Wow, this is a hard question. I read a lot of non-fiction, and some of them can be very thought-provoking.  However, I’d like to change this question slightly if I can, as I have one book that changed the path of my life, which I guess probably changed my world view too.  That book is A short history of nearly everything, by Bill Bryson.  Before reading that book as a 17 year old, I was going to be a dentist.  Then I read this Bill Bryson book for a science book report, and decided to study geology instead.  Bill Bryson was the chancellor of the university I graduated from, so on graduation day I got to shake his hand and tell him it was his fault I was there!

The one you go back to again and again:

The Assassin’s Cloak by Irene & Alan Taylor.  This book is an anthology of the best diarists in history and it is totally awesome.  I love reading diaries and this book is great for dipping into.


The one you comfort read:

North and South, by Elizabeth Gaskell.  I love this book.  I don’t read much fiction nowadays, but this is one fiction novel I can always appreciate.  I also love the BBC series as it’s a great adaptation.

The one which you had an unexpected response to:

Wuthering Heights.  It was a negative unexpected response, because this book is a big pile of rubbish and I don’t understand why everyone loves it!  I do not get the love for it AT ALL.

The one you wish you had time to read:

I don’t have one book for this answer, because there are currently over 200 books on my to-read list and I want to read them all!  I wish I was the sort of person that could read War and Peace and be smug about it, but I’ve started it three times and I just cannot be bothered with all the characters.

The one with sentimental value:

Well, I’m 28 years old and I’m a girl, so the answer is the first Harry Potter!  He started Hogwarts the same year I started secondary school, and I distinctly remember the day my Mother gave me the book and made me start reading it.  She’d read about how it was going to be the next big thing in children’s literature and said I ought to read it.  I was grumpy because she hadn’t let me choose my own book (I was 11…), but from the first page I was hooked.  During the later years of Harry Potter I worked at a book shop so I worked the midnight releases (by choice, I might add!).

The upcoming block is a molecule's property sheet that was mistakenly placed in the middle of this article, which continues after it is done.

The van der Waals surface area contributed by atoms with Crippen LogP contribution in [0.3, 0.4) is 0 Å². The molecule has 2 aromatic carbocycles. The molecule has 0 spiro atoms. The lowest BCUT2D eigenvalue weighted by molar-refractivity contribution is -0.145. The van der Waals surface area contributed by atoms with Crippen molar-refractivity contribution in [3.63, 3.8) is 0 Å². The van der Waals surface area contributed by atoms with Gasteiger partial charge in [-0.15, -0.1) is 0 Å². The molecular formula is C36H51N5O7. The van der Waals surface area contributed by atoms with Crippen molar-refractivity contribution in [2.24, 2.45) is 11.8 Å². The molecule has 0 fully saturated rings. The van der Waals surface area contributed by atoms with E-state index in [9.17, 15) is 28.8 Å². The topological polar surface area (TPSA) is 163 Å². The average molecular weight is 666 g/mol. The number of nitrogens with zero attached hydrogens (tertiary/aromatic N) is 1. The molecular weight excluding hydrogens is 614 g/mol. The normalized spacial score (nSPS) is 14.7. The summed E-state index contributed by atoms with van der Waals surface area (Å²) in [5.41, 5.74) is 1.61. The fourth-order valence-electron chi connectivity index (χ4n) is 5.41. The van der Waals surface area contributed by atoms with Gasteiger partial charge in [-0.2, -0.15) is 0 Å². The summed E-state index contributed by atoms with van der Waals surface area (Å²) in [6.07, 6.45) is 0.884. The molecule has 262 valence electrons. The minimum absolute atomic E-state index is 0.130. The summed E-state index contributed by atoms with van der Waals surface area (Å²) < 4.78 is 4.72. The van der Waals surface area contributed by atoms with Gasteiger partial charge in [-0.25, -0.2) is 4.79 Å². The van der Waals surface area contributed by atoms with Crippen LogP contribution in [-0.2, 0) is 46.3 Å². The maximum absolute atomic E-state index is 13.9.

The last one you read:

I usually have quite a few books on the go at once.  The last one I finished was Wildwood by Roger Deakin, which is a non-fiction book about woodland.

I hope you enjoyed this, and thank you for having me Helen!

Thanks Millie! I totally agree about Wuthering Heights....

#100daysofwellbeing: Days 92 - 98

Blogging while the rain pours down outside

Blogging while the rain pours down outside

Well, who would have thought it? Here I am with only two days to go until my 100 days project is complete. I'll write a little post with reflections on how it went next week, but for now here are this week's photos. It was one of those weeks, where I ended up with lots of niggly things to do, like clean the washing machine. On the plus side, The Delightful Mr F and I went to Foyles in London on Saturday and spent two hours wandering around. A purchase or two was also made! More on that in a later post. 


Tree Bark

Tree Bark



Snoopy (courtesy of Moleskine)

Snoopy (courtesy of Moleskine)

David Walliams talking book

David Walliams talking book





Arsenic for Tea by Robin Stevens

Arsenic for Tea by Robin Stevens

Arsenic for Tea by Robin Stevens

This is the second in the Wells and Wong mysteries, the first being Murder Most Unladylike and the third, First Class Murder is out at the end of the month.

The series features Daisy and Hazel, members of their own detective society, and fresh from solving the murder of one of their school mistresses. They are both ad Daisy's home, Fallingford for the holiday, and to celebrate her birthday with a traditional english tea party.  We meet Daisy's family, her mother and father, and her dashing yet myserteous uncle Felix. There are tensions in the house over an outsider, who seems to be up to no good, right up until someone poisons him. 

This is classic English murder mystery territory. A manor house, a cast of eccentric characters, a corpse and a violent storm which traps them all there together. 

The plot is carefully put together, and I was truly surprised when the murderer was revealed. It was a great twist, and had a real ring of truth behind it.  

I love Hazel and Daisy, they are firm friends, but very different, Daisy impulsive and headstrong with Hazel being the more measured of the two. Their friendship feels very real, they squabble and fight and make up again, just as kids do. They are a charming pair, and I can't wait to read their next adventure. 

A Prefect's Uncle by PG Wodehouse